For many, video games are an escape. An escape from work, from school, or whatever it is that adds stress to one’s day. It isn’t just the escapism, however, but the unique experiences that games can offer as well: the medium has an amazing ability to deliver powerful moments that can live within one’s mind long after setting the controller down. Yet some people look at games and think, “Man, I wish this felt more like work”. I do not understand those people. If you do, or you are in fact one of them, then you’ll probably love Monster Sanctuary.
Created by Moi Rai Games, this charming little indie title seeks to combine the gameplay of a monster hatching, taming, battling game with a metroidvania. It is now your turn to embark on a quest to save the Monster Sanctuary. You will be doing so as the latest in a long line of Monster Keepers. After selecting the spectral familiar that best suits you, your mission is to investigate an unknown menace that is threatening the harmony between humans and monsters. Doing so won’t be possible unless you meet, battle, and raise plenty of monsters along the way.
Once you actually start up the game, you’ll immediately notice the lovingly-crafted visuals. Seemingly inspired by the 16-bit era, Monster Sanctuary fittingly looks and feels like a classic from the early nineties. It dodges the hole that I feel plenty of modern games with a retro look fall into, however, and that is the colors don’t make your eyes burn. Rather, they blend together nicely. The world has plenty of detail, the animations convey character nicely while remaining energetic, and humans have great outfits that make it easy to distinguish pixelated characters from one another. The biggest let-down for the visuals, however, is that the majority of the monster designs feel pretty underwhelming. There is a fire lion, some slimes, several plain birds, and they just feel too boring. There isn’t much monster to these monsters. There are a few more exciting creatures like my beloved Ninki I named Horatio, but they make up a tiny portion of the critters you’ll find.
In addition to its retro aesthetics, Monster Sanctuary aims for a retro gameplay loop. In addition to your beginning, spectral companion, you’ll be able to explore the world with a host of monsters that you obtain from besting other monsters in battle. Each encounter has a chance to drop an egg which you can hatch immediately in your inventory. You then take your newborn pet and thrust it into battles where it must fend for its life – perhaps the monster in this sanctuary is you…? These fights happen within a turn-based combat system where up to three monsters can fight at a time. While battling, you command your monsters how, when, and where to attack while managing their health and mana as well. If you must switch a fighting monster out for a fresh one, you can do so with ease. It’s almost as if these monsters reside within your pockets; Pocket Monsters, perhaps.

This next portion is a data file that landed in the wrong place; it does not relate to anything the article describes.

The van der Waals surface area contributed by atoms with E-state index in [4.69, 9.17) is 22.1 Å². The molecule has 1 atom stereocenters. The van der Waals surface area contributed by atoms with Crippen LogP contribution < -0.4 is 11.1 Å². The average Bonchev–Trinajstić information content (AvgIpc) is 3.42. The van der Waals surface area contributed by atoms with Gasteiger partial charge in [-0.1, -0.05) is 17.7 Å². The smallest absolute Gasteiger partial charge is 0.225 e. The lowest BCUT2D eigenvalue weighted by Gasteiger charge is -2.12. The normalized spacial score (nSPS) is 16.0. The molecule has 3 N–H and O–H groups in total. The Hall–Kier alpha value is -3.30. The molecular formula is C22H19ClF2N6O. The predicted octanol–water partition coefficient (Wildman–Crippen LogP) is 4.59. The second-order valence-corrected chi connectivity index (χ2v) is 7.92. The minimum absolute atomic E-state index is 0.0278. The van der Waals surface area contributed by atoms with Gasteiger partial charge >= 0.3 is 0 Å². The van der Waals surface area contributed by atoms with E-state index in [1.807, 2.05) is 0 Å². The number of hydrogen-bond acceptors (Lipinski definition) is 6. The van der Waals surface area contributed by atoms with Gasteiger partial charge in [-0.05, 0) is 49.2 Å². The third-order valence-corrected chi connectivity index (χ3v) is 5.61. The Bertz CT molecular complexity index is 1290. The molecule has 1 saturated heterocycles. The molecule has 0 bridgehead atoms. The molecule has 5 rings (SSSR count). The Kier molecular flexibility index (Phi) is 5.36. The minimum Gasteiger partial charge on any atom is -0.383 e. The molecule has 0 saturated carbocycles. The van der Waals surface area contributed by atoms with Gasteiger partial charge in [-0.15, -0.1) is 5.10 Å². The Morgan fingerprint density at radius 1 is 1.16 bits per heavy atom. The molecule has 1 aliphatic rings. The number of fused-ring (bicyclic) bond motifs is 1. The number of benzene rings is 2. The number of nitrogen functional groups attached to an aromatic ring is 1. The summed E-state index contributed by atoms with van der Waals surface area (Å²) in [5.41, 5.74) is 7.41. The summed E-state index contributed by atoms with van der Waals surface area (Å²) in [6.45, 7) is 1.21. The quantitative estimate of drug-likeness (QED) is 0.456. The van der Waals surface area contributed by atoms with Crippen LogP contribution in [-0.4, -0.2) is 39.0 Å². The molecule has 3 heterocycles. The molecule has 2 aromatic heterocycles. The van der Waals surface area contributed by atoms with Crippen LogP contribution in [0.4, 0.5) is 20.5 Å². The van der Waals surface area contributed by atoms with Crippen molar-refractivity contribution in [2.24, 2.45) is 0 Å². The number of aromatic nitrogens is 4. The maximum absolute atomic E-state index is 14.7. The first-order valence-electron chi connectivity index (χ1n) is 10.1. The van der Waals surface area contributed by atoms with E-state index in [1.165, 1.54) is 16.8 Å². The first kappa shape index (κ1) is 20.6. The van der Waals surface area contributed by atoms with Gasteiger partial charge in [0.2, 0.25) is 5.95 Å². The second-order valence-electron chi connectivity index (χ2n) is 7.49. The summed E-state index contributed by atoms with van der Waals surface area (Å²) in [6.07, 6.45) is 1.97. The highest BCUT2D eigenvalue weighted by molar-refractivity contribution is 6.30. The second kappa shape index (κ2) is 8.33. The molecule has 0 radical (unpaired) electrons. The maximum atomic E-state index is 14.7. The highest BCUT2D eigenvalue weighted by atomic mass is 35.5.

“That sounds alright”, I hear you say, “but where are the numbers? The work? The grind?”. I’m glad you asked, person who doesn’t know how to relax. Once you’ve got a selection of monsters, it’s time to explore the world for items. These can be won in battles, found in chests, or purchased from shops. Items can be equippable armor, rings, and medallions, that offer a wide-range of buffs to specific stats, but those are separate from the large amount of equipable weapons that also offer a wide-range of buffs to specific stats. Oh, and those, of course, are different from the large, expanding skill-trees that each individual monster has that can be upgraded via skill points that you earn by leveling monsters up. Said skill-trees allow monsters to power up or learn new moves while also, yes, offering a wide-range of buffs to specific stats. Lest I forget, you can also feed your monsters a variety of different foods that will last for a limited time in order to give them a wide-range of buffs to specific stats.
It’s a lot. Granted, the game introduces these min-maxing activities gradually, and in an easy to understand way, but it isn’t particularly innovative. One could have just as much fun using spreadsheets, a calculator, and a little bit of imagination.
The part of Monster Sanctuary that I found the most compelling was the metroidvania-style exploration. Venturing through the world requires jumping, mapping out the terrain, and unlocking new abilities that, in turn, unlock new areas. One of the best parts of the game is that you can use the monsters you collect to traverse the world. Fire creatures burn down vines, birds can carry you over small gaps, and others will bust down walls. It was great fun to see an obstacle and search the world for a monster that could help me get through.
Unfortunately, that fun exploration side gets old quite rapidly as I found a monster for each environmental roadblock rather quickly. Where Monster Sanctuary gets really stale is the story: it’s simple, unexciting, and predictable. In most games with grindy, turn-based combat, I like to feel like the story is at least going somewhere interesting, but that isn’t the case here. There isn’t much personality to the story, and that extends to the game as a whole.
Despite its cute visuals and some great moments of exploring the game’s world, Monster Sanctuary on Xbox feels relatively hollow. There is plenty of content to keep the most dedicated of min-maxing enthusiasts busy, especially if one ventures into online battles against others, but the game owes too much of its identity to the past. If it leaned more into the unique metroidvania ideas, had a more interesting story, and felt less like homework, Monster Sanctuary would have been something truly special.